Hardison was burned on Sept. 5, 2001, while fighting a house fire in Senatobia, losing his eyelids, ears, lips, most of his nose and all his facial hair. He spent 63 days in the hospital and underwent scores of surgical procedures to repair damaged tissue and restore lost function.

But the loss of tissue and scarring were so extensive that little could be done about his appearance. As a result, Hardison began hiding behind sunglasses and a baseball cap when he ventured out in public.

Hardison lived that way for almost a decade and a half. Then, on the evening of Aug. 12, 2015, he learned in a phone call from New York City that a donor face was available. He flew to New York City the next day. One day later the NYU doctors cut away his badly scarred face and replaced it with the unblemished face of David Rodebaugh, a 26-year-old who had been declared brain-dead after a bicycle accident.

Hardison (left) in uniform before his injury (left) and a snapshot of David Rodebaugh, the face donor.

(Doctors covered Rodebaugh’s denuded face with a lifelike silicone mask created from a mold made after death but before the removal of his face and scalp ― to protect Rodebaugh’s family from needless distress.)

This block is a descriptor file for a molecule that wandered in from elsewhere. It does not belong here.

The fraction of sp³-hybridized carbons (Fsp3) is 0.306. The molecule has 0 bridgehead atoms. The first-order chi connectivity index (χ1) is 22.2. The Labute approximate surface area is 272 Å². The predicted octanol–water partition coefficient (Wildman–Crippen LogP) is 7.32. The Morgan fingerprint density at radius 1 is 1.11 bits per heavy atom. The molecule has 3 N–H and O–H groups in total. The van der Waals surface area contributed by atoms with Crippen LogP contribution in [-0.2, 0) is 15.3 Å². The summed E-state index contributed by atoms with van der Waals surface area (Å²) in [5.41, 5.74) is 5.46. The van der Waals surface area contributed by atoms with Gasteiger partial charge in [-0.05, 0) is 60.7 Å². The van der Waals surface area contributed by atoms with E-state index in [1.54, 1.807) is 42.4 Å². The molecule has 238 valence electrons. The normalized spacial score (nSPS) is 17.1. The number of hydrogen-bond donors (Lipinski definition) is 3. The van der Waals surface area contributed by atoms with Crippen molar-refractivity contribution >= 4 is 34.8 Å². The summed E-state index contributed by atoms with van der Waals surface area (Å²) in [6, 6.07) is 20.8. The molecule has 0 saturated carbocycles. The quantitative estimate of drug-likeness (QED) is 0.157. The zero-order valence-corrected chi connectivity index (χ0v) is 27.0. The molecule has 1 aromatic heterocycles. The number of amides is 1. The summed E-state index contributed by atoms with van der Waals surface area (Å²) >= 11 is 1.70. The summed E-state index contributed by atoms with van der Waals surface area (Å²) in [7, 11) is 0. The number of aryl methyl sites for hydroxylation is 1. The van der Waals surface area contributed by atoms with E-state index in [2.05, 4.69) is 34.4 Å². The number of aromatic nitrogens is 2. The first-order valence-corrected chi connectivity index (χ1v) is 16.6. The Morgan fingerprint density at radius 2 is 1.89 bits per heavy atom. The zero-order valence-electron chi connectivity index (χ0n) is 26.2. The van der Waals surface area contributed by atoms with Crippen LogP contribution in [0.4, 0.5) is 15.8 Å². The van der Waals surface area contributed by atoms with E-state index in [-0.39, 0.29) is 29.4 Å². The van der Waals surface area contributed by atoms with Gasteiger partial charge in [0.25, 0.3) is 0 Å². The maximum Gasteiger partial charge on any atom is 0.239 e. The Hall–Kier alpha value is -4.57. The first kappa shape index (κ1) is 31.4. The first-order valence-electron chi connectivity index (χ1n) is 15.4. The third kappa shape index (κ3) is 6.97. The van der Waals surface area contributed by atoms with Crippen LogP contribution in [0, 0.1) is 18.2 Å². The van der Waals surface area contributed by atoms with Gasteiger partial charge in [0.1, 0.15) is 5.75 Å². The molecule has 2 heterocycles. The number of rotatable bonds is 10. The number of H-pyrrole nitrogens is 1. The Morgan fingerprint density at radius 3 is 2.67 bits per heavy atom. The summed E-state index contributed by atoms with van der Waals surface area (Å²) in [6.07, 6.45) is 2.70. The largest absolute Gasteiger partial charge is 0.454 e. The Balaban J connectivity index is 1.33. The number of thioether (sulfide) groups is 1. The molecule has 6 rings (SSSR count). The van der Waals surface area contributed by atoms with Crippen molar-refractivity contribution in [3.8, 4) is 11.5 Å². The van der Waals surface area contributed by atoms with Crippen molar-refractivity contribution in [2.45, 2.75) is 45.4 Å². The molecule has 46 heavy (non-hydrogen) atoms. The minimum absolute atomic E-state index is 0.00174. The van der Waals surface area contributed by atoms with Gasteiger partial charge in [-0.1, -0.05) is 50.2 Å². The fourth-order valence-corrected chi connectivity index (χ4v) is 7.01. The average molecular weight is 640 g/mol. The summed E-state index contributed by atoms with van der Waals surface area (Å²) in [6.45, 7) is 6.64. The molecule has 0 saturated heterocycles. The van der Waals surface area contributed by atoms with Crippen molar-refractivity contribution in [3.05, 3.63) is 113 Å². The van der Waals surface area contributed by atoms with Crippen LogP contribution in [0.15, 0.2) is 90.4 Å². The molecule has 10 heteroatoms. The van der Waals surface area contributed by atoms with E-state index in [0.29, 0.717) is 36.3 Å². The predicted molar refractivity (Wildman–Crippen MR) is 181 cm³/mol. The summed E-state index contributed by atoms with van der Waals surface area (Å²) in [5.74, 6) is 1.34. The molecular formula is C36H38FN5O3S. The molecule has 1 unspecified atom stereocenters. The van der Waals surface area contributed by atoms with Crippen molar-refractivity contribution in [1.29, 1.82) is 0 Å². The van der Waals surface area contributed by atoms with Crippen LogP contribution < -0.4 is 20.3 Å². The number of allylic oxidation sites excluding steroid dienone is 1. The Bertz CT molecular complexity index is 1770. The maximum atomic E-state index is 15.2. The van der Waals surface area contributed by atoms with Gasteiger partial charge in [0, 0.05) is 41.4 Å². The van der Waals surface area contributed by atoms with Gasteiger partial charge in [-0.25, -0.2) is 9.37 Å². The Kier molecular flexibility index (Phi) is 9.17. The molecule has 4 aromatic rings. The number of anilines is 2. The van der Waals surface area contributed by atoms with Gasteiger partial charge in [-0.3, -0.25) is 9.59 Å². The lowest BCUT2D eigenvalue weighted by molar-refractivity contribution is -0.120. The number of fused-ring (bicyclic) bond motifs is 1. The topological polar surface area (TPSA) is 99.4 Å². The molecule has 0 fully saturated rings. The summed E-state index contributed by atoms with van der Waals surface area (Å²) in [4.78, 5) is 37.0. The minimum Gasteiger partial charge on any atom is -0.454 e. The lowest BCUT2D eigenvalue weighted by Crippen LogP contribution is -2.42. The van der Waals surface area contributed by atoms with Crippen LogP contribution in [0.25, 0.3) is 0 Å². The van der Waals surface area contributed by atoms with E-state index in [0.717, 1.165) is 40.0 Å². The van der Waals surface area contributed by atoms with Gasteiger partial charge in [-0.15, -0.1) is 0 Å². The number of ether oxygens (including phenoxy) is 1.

Hardison spent more than two months in the hospital after the transplant and then another month or so in an apartment near the hospital before returning to Mississippi, hospital officials said. In the months since then, he has returned to New York on a regular basis for follow-up care.

Hardison’s life isn’t the same as it was before his injury, of course. And the threat of rejection and other medical problems is ever present. But Hardison recognizes his good fortune in getting a new face ― and is quick to express his gratitude.

As he told HuffPost, “I am eternally grateful to David and his family for giving me this precious gift.”